Frémeaux & Associés/Socadisc CD

New release.

Americans would probably, and deservedly, qualify Marc Benham as a versatile musician, to the extent that different styles coexist in his playing, from James P. Johnson and Fats Waller’s stride to Keith Jarrett and Chick Corea’s styles, with harmonic influences from Claude Debussy and Eric Satie. An unlikely melting pot. But, what could be a more or less deft copying, a collage both incongruous and random, assumes such unity under his fingers that his language gains an undeniable originality, and also a perfect fluidity. Such is this pianist’s talent who mixes, within the same tune, (the most) different moods, suggests alternately joy and melancholia, meditation and enthusiasm. So are his compositions and his free improvisation entitled heure perdue, developed in three parts. So are the timeless standards, Just You, Just Me, Tea For Two, Monk’s Think of One and Duke Ellington’s Angelica, too rarely played.  There is something of Martial Solal about him, regarding the virtuosity and the fancy. Also regarding how the whole history of the instrument is mastered, without dwelling at length on it, using hints and understatements. Is it needed to add that Marc Benham has a technique acquired through classical piano study? It would not be enough to tell him apart from many of his fellows if he did not combine it with a firm and fine touch, a melodic creativity and a sense of nuances and dynamics that keep the audience in suspense. Doubtlessly, this inspired funambulist, together light and profound, signs here a most promising record. Doubtlessly, we will hear about him again.


Marc Benham (solo piano). Le Pré Saint-Gervais, November 2011 and July 2012. 



Marc Benham, between Harlem Stride Piano and Modern jazz


Although an example at spanning two remote styles (1920’s Stride and first draft Jazz-Rock), the Parisian pianist Marc Benham is above all devoted to the idea of emulation. His father is a Dixieland saxophonist. His brother is a Jazz-Rock lover. How can this child from the North of Paris remain indifferent to these two styles opposed in the century, but both characterized by instrumental virtuosity?  Marc Benham, born in 1980, did not let himself be torn apart.  While studying at the local conservatory of music, he plays at 14 in his father’s band, and at home, he transcribes Joe Zawinul and Chick Corea’s solos from his brother’s vinyl records. He discovers Harlem Stride soloists, Donald Lambert’s vertiginous accelerations, James P. Johnson’s crazy songs. It is a revelation. The Parisian will never get over it: “I was dazzled by the players’ independence and the richness of style”. At 18, he gets a torrent of gigs. Benham keeps on studying Baroque (Bach) and the Romantics (Schuman, Chopin), but immerses himself in Keith Jarett’s parts, influenced by classical music, but who “could swing extraordinarily well”. He marvels at the unique musical universe and approach of Thelonious Monk, also infatuated with stride, and performs his “Think of One”.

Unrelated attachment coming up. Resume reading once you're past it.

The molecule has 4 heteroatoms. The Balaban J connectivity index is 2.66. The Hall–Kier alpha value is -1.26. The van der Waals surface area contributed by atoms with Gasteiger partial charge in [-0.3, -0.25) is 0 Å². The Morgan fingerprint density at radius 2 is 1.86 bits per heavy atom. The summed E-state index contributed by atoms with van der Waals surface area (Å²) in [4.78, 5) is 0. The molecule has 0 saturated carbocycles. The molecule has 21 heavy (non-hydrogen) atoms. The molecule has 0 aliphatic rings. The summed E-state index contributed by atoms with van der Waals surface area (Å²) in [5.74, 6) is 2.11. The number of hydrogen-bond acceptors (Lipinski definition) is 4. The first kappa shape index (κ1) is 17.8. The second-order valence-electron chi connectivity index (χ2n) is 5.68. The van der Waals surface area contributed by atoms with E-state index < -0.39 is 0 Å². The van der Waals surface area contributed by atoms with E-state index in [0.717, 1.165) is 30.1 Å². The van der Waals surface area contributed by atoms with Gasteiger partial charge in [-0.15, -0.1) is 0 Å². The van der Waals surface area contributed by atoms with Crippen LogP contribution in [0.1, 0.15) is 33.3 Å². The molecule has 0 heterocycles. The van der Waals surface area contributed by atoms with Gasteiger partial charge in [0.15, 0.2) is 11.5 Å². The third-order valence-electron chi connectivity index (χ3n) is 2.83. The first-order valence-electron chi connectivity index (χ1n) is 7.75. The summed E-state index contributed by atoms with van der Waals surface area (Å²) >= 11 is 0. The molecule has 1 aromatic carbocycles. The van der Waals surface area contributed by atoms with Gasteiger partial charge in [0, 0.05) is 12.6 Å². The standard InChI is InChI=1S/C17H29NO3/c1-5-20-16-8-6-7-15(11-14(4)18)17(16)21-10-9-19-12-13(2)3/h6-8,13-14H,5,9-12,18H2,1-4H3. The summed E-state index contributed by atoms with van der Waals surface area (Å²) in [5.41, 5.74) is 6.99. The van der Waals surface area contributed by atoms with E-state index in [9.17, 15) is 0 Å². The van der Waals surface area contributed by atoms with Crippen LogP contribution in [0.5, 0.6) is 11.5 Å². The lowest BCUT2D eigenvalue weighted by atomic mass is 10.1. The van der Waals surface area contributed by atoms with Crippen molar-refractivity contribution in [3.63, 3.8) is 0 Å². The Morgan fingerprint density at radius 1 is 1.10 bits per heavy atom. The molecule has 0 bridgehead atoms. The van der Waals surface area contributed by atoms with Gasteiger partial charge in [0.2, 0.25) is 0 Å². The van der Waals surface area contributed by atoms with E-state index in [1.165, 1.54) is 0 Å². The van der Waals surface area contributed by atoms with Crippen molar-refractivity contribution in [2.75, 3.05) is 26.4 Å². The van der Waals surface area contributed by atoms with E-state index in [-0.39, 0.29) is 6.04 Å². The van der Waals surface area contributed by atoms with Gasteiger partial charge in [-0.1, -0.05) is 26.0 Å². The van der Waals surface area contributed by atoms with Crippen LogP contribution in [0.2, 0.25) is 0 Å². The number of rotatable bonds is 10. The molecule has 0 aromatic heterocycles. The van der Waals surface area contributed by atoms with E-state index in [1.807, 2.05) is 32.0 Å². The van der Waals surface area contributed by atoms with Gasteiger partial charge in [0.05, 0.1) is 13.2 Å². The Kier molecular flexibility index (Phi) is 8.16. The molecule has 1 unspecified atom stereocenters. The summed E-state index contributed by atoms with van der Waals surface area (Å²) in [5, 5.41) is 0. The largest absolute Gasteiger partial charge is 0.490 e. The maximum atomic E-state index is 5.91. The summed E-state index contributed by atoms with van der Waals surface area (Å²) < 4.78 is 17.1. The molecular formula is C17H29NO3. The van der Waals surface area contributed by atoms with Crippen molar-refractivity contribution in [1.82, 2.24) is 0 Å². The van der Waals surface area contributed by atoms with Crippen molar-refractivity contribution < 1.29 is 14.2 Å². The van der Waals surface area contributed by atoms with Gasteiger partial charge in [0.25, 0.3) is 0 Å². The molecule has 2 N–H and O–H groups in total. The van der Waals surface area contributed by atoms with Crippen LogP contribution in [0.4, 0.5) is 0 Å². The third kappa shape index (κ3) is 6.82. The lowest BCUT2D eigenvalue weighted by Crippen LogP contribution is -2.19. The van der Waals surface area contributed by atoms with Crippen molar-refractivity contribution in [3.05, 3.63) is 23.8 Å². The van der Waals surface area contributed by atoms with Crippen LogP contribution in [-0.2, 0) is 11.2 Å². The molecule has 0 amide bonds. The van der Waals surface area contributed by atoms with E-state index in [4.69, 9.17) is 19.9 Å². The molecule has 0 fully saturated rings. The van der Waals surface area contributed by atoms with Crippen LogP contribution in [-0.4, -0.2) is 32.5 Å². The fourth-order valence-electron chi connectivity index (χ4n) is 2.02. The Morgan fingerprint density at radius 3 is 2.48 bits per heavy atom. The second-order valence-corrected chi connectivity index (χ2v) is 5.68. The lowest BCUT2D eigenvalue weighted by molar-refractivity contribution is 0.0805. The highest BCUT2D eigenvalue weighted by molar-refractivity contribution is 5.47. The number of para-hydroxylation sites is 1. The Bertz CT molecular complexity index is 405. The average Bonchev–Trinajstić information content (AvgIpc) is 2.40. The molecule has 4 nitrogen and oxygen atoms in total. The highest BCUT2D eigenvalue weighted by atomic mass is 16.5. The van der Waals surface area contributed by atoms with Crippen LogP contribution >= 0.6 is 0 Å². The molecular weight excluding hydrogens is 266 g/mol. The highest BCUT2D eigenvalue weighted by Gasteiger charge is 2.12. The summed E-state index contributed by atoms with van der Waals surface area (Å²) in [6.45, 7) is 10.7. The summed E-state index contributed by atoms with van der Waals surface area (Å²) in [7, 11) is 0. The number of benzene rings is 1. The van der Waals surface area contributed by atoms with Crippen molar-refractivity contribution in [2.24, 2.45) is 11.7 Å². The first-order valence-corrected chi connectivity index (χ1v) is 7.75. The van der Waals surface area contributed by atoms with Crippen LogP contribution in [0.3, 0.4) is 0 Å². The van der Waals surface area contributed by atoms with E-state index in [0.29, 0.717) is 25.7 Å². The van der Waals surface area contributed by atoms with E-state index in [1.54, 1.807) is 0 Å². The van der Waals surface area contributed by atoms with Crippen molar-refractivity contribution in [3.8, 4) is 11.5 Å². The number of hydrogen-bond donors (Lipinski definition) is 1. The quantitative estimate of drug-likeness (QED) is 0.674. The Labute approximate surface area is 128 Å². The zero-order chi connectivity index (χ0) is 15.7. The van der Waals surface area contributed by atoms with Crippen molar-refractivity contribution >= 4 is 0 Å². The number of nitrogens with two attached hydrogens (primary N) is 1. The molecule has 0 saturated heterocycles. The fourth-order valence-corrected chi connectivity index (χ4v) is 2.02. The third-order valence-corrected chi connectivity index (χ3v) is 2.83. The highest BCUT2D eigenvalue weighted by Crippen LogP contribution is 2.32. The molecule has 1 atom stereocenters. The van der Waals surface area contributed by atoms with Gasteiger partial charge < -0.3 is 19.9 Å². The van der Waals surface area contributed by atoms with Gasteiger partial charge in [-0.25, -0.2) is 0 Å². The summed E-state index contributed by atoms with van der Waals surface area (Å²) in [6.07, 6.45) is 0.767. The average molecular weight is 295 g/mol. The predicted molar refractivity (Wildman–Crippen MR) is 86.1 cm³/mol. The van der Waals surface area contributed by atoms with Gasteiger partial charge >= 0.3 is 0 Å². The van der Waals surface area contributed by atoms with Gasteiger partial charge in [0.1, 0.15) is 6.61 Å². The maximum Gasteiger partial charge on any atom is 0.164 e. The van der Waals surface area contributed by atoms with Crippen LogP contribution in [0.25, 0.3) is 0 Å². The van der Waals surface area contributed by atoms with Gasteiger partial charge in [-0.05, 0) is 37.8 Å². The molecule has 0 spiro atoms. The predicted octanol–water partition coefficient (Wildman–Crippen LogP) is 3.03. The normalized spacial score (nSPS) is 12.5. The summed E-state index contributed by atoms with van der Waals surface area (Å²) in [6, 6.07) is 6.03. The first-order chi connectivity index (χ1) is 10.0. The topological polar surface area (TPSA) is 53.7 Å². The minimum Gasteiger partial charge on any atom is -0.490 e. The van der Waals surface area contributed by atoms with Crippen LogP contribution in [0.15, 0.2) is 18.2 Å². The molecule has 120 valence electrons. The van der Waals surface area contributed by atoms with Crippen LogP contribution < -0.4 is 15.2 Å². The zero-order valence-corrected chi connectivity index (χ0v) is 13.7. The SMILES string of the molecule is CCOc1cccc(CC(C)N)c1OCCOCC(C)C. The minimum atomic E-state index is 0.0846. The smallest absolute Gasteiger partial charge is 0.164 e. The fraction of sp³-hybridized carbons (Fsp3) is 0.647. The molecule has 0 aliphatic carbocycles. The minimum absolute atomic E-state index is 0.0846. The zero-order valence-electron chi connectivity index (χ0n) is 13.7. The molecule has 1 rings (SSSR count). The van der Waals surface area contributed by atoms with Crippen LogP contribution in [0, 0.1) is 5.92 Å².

His lucky break: he is introduced by a friend to the pianist Bernard Maury, the eminent founder of the Bill Evans Academy in Paris. He attends the school of the rue des Amandiers, he becomes an adept. He changes his views on music.

Oddly, Benham does not attempt to copy Evans’ knack, like most of his contemporaries do… “even though I adopted his voicings”. Bill Evans’ spirit can be found in the composition idée de Buenos Aires, from the great Herbst, his first record, hailed by Martial Solal, reviewed here last month. Why a penguin on the cover of the CD? “Because the piano player fades behind his stage costume to put on the show. He surrenders everything to the audience, starting with the promise not to get bored.” Why Herbst? Because it means Fall in German. The season between summer and winter evokes the leap between two worlds and summarizes his style well. Miles had already used the word in English for the title of a tune (Fall)… Benham naturally looked for his Viennese grand-mother vocabulary. Miles, another expert at straddling styles… he is right. If one vibrates, why freeze?


Here is the kind of pianist we like, nurtured by James P. Johnson’s tonic stride tradition, Martial Solal’s acrobatic research and Thelonious Monk’s advances (“Think Of One”).

There is the implicit melodic sense of Duke Ellington, whose “Angelica” is convincingly performed by Benham.

Attention is captured by the Frenchman’s playing, his invention, the limpidity of his touch, the evidence of his phrasing and his opening on exploration fields.